England 1, Italians 0.
Turn left into the unmadeup section of Park Road and there were many well-known Wroxham families living there – the Gorboulds, the Brennans, the Wisemans, the Taylors. Some of the mothers had a distinctive way of summoning their children home. They would stand in the street and with cupped hands would call “Mar….rey, Mar…rey”, repeating this penetrating cry in all directions, and even from as far away as the Caen Meadow Mary would run home dutifully for supper.
Back onto the Norwich Road, behind the thatched bungalow on the corner, was the blacksmith’s forge. It was owned and run by the man known to me as Skip Stevenson because he ran the sea scouts when the scout hut was at the bottom of Malthouse Hill, which is the lane that runs down to the river to the south of the former Wroxham Elementary School.
In addition to the ruins of the Malthouse there were also several cottages at the time in Slots Hole, as it was also called, with Sid Carley the postman living in one to the left. I knew him well because I used to do relief post rounds in the village during the school holidays – which is how I, like my mother before me, knew where everyone in the village lived. If I wasn’t waiting at my gate at 6.30a.m. when he passed my house he knew he would have to throw pebbles up at my bedroom window to wake me.
Back to Eric Stevenson the blacksmith, who around the age of 20 left his job in journalism when his father died to take over a business which had been in the family for generations. He was a great scoutmaster and his wife Lily a popular guide mistress. He was also an exceptional craftsman as you will know from the fact that he has examples of his beautiful metal screens in Norwich Cathedral, St Nicholas Church Yarmouth and even Washington DC. I also watched him do his share of shoeing horses.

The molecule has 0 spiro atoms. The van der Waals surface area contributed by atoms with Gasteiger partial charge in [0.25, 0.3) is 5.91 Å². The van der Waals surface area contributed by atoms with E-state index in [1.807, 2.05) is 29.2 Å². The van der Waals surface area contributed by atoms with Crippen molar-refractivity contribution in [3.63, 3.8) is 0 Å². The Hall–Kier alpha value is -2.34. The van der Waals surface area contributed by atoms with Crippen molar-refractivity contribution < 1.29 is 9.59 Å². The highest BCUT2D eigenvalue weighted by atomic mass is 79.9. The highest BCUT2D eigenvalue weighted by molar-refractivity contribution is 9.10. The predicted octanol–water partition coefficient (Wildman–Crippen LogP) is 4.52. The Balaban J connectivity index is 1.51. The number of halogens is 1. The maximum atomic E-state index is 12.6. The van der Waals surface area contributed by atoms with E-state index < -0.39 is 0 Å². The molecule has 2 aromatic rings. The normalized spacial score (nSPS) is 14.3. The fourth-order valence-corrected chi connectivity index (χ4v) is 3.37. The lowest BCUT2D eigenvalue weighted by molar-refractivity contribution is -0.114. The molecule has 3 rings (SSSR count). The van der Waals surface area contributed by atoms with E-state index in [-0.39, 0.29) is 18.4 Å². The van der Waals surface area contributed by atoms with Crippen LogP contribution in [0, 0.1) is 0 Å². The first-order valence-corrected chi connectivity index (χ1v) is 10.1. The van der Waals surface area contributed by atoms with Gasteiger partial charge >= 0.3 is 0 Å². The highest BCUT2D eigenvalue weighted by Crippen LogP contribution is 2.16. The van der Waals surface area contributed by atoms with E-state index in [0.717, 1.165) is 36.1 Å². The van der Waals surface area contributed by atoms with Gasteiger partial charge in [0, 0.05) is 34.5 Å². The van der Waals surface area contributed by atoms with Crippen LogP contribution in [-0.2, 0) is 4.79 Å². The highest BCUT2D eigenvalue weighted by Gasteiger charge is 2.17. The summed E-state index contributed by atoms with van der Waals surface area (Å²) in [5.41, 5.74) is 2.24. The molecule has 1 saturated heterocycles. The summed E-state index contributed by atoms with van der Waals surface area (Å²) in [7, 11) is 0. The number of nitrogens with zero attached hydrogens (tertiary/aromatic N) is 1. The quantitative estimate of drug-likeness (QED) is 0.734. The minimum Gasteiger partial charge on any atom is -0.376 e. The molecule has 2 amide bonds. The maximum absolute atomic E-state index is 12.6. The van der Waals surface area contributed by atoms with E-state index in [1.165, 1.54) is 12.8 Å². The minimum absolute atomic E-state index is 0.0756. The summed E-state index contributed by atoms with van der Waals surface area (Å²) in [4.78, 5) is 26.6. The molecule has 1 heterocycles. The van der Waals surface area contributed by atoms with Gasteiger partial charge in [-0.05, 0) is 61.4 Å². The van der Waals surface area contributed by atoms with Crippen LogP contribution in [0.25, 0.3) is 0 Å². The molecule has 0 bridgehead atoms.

Sometimes Skip would let me borrow the tretcart he’d made with its iron wheels so I could stand at the railway station on a Saturday morning and see if anyone wanted their cases wheeled to the boatyards. But the most popular way of making money – for all ages – was fruit-picking, mainly along the Horning Road. The great joy of this was that each time you filled a basket with blackcurrants you would take it to be weighed and once they had inspected it to check there were not too many leaves or even stones in the bottom to make extra weight they would pay you immediately in coins. So that at the end of the day you might have an aching back and hands stained black but you also had a satisfying amount of cash to take home with you.
The most reliable pickers were also allowed in the strawberry fields. But these were banned to boys. Did they think we were going to eat more strawberries than we put in the basket?